The Art of Playing: A Review of Wayne Koestenbaum’s Figure It Out

One of my biggest complaints about critical writing is its seeming obligation to use big words and obscure references. A word like sesquipedalian, for example, can act like a bouncer on the page, blocking entrance to the reader who has opened the book in good faith. Of course, one can push on the clunky word and try to make sense of the unknown by its surroundings. Or one can leave the word behind to consult a dictionary:

Sesquipedalian. adjective. (Of a word) Polysyllabic; Long. In essence, a very big word.  (Is the word itself absurd?)

Reading a book full of big words can be fun, language always slightly out of reach. Just as there is a secret thrill in naming something perfectly, especially when so much of my time is spent dumbly pointing toward what I mean to say. But at what cost? An overly complicated text can make a reader feel they’ve ended up somewhere they don’t belong, or worse, somewhere they don’t deserve to be. 

Here is a sampling of words I didn’t know from just one of the essays in Wayne Kostenbaum’s new essay collection Figure It Out (Soft Skull Press, 2020): inanition, senescence, paratactical, jejune sequentiality, asemic, perseveration, schizogenic. The back cover of the book contains a list of other big words one can find inside, an advertisement of its sesquipedalian aspects: marmoreal, specular, paraphimotically globose, etc. I did not look up the meanings; it seemed more honest not to know. Instead, I’m now thinking of the words as they are to me, as more or less meaningless. And I doubt Koestenbaum would mind. Rather, I think he would be thrilled that his words became mush as I read aloud from a book now so full of circles and question marks and strike-throughs that it’s been reduced to a doodle. For in this, Koestenbaum’s 20th book, his own erudition has become not just the point of his essays, but their medium, which is to say they are paintings drawn from the stuff of his mind that happen to be made of words.

It’s tempting to liken Koestenbaum as cultural critic to an abstract expressionist who finds the real in conceptual realms, even as Koestenbaum’s stubborn interest in the mundane—his spectacles, his piano, a comma, a line—threatens to break the movement’s non-objective code and send him tumbling toward the sacrilege. “I feel like I’m spitting on someone’s grave by writing enthusiastically about a mere object,” he writes in his essay “My New Glasses.” And perhaps he is. A collection of essays written over 10 years, Figure It Out is the work of a man who, at the age of 61, is only just realizing the false promises of idea and intelligence. But rather than resisting his fall from grace, Koestenbaum streamlines. Like the word sesquipedalian, the title Figure It Out seems an intentional nod to the absurd, the book not just an ode to self-destruction but an occurrence of it, as if Koestenbaum were tempting his own fate. 

The book is thick with homages to self-destruction and failure, but nowhere more directly than in the essay “Punctuation,” which considers various marks as pauses in conversation with Koestenbaum’s own pummeling kinetic energy. He writes about how the use of the period, for instance, provides a “retroactive fixity” that heightens both what a closed sentence said as well as what it failed to say. “We can forgive its incoherences,” he writes, as if reassuring himself that it’s okay to move on. Or, is it compelling himself further, daring himself to strive for incoherency? In the essay’s next section, Koestenbaum lauds Marguerite Duras for her sentences that “tear themselves apart before they can achieve assembly.” Turning his observation into a philosophical riff, he continues: “We destroy sentences to banish style’s encumbrances. As a reader, I seek sentences that reveal—in their method, not merely in their meaning—a core of self-destruction.”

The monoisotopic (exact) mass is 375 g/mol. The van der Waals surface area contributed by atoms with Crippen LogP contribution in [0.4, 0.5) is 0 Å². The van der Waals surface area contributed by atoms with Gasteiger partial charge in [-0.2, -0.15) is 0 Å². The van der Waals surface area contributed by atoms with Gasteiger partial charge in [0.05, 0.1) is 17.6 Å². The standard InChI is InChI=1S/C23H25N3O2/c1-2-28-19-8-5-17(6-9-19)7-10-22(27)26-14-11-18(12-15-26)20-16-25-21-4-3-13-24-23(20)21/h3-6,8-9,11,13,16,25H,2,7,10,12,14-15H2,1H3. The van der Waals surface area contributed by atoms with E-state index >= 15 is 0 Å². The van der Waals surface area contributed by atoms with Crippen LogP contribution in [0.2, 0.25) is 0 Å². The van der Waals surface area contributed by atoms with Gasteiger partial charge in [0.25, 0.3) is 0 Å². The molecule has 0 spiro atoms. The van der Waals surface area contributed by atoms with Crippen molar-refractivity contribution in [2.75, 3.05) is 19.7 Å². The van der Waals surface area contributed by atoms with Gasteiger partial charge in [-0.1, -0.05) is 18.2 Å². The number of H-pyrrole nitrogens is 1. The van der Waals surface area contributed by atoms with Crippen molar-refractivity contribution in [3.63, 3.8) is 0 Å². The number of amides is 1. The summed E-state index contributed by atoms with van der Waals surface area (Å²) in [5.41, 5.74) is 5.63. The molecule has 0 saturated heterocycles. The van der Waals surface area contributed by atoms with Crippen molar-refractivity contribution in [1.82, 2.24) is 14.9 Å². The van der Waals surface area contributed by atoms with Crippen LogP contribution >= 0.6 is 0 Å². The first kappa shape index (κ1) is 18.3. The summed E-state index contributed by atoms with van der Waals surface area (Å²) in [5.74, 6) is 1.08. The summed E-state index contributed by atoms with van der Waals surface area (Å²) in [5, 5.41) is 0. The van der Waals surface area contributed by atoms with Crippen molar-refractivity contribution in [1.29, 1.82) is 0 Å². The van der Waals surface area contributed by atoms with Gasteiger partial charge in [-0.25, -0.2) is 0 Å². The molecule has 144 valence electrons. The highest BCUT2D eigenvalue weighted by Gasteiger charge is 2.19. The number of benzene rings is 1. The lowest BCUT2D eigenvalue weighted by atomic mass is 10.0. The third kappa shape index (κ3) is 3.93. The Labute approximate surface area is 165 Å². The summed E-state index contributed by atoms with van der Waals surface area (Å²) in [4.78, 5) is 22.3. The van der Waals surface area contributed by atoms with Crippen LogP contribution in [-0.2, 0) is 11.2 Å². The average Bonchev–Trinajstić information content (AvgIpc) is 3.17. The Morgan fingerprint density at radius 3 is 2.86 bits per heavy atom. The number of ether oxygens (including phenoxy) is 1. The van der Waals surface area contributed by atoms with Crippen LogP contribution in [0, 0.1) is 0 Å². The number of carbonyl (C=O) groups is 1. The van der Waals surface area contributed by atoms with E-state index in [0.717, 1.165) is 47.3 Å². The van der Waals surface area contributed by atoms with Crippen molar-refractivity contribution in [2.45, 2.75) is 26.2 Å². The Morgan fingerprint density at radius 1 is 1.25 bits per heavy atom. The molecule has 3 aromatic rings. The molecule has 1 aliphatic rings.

A word to the wise: do not become overly concerned with the conceptuals of punctuation here. Better to notice that the essay itself is laden with commas, the critic’s sly call to the reader’s capacity for observation. Pause as they arise and inherit what it is to be heeded: “Punctuation, today, allows me occasional—fleeting—proximity to suddenness. Suddenness is how I recognize aura: its quick arrival. And so I am always trying to listen closely to the timings of arrivals and exits.” To read the essay in this way is to take the words for granted, to give in to one of Koestenbaum’s earlier devotions, “to the writing trance’s inviolability,” as if writing, like art, can function aesthetically so that its words exist entirely beyond the scope of meaning. 

For an example, he turns to Gertrude Stein, whom he praises for the following sentence, which is, for her, atypically loaded with commas: “It happens very often that a man has it in him, that a man does something, that he does it very often, that he does many things, when he is a young one and an older one and an old one.” Kostenbaum theorizes that here, Stein’s punctuation is offered to help the reader to “perceive the pause,” “forgiving its puerile American readers for their inability to hear the words actually being spoken to them.” In hindsight I realize that it’s here I should have caught on to Koestenbaum, who is also trying to forgive readers (like me) who failed to notice the sonic quality of his own prose, lamenting instead its complexity. But I didn’t realize until later, 100 pages later, when he offered a few of Adrienne Rich’s sonic sentences and pointed at them too—listen: “water drop in tilted catchment,” “gentleness swabs the crusted stump.” And then Koestenbaum’s soft confession: “Even when I try to be transparent, my intrinsic tropism toward ornamentation turns clarity into cloud.”